Channelpedia

PubMed 24637663


Referenced in Channelpedia wiki pages of: none

Automatically associated channels: TRP , TRPM , TRPM8



Title: Activation of cold-sensing transient receptor potential melastatin subtype 8 antagonizes vasoconstriction and hypertension through attenuating RhoA/Rho kinase pathway.

Authors: Jing Sun, Tao Yang, Peijian Wang, Shuangtao Ma, Zhenyu Zhu, Yunfei Pu, Li Li, Yu Zhao, Shiqiang Xiong, Daoyan Liu, Zhiming Zhu

Journal, date & volume: Hypertension, 2014 Jun , 63, 1354-63

PubMed link: http://www.ncbi.nlm.nih.gov/pubmed/24637663


Abstract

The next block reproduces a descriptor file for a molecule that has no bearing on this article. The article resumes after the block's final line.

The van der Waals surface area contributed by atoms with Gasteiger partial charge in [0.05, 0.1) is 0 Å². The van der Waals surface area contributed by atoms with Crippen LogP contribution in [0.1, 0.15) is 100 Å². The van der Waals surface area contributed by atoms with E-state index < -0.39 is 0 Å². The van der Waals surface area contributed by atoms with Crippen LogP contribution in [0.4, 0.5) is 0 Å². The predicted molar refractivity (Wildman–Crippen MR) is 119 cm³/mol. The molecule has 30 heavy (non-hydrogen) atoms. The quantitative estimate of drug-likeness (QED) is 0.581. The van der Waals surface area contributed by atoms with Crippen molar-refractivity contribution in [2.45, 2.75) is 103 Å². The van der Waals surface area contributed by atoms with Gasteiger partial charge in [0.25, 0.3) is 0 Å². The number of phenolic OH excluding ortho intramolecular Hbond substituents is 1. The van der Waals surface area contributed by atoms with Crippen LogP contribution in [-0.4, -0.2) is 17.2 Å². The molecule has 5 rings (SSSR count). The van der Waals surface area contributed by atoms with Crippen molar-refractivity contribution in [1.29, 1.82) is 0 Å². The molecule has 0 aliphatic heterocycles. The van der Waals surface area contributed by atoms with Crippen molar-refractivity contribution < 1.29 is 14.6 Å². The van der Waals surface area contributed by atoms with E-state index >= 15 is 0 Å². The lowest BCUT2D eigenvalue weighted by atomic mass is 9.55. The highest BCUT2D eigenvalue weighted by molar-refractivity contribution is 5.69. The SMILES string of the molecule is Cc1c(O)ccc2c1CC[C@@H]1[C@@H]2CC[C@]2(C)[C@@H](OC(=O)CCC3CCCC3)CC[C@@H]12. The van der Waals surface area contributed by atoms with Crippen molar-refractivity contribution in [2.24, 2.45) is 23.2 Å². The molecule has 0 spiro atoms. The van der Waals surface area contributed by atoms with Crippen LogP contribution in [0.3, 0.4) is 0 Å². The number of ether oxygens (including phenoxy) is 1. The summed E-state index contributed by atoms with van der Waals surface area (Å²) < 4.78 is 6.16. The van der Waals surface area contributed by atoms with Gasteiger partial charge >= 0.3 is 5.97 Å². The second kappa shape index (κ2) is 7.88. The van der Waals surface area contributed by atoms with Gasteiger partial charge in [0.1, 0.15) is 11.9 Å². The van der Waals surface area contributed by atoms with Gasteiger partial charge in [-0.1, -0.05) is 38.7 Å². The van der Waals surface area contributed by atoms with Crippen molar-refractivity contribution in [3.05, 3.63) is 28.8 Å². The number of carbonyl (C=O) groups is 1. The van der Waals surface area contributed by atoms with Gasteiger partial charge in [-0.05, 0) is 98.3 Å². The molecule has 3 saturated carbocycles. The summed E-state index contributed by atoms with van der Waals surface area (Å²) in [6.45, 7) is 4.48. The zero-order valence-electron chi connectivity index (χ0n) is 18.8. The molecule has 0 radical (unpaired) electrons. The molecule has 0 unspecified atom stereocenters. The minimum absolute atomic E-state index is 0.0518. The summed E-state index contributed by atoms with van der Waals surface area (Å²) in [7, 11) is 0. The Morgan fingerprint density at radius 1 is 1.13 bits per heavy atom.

Environmental cold is a nonmodifiable hypertension risk factor. Transient receptor potential melastatin subtype 8 (TRPM8) is a cold-sensing cation channel that can be activated by menthol, a compound with a naturally cold sensation in mint. Little is known about the effect of TRPM8 activation on vascular function and blood pressure. Here, we report that TRPM8 is abundantly expressed in the vasculature. TRPM8 activation by menthol attenuated vasoconstriction via RhoA/Rho kinase pathway inhibition in wild-type mice, but the effect was absent in TRPM8(-/-) mice. Chronic dietary menthol blunted mesenteric arterial constriction and lowered blood pressure in genetic hypertensive rats via inhibition of RhoA/Rho kinase expression and activity in the vivo study. TRPM8 effect was associated with inhibition of intracellular calcium release from the sarcoplasmic reticulum, RhoA/Rho kinase activity, and sustained arterial contraction in the vitro study. Importantly, 8-week chronic menthol capsule treatment moderately lowered systolic blood pressure and diastolic blood pressure in prehypertensive individuals compared with the placebo group. Furthermore, chronic menthol capsule administration also improved flow-mediated dilatation in prehypertensive individuals, but not in the placebo group. In conclusion, our study demonstrates that TRPM8 activation by menthol benefits vascular function and blood pressure by inhibiting calcium signaling-mediated RhoA/Rho kinase activation in the vasculature. These findings add to the evidence that long-term dietary menthol treatment had favorable effects on hypertension treatment.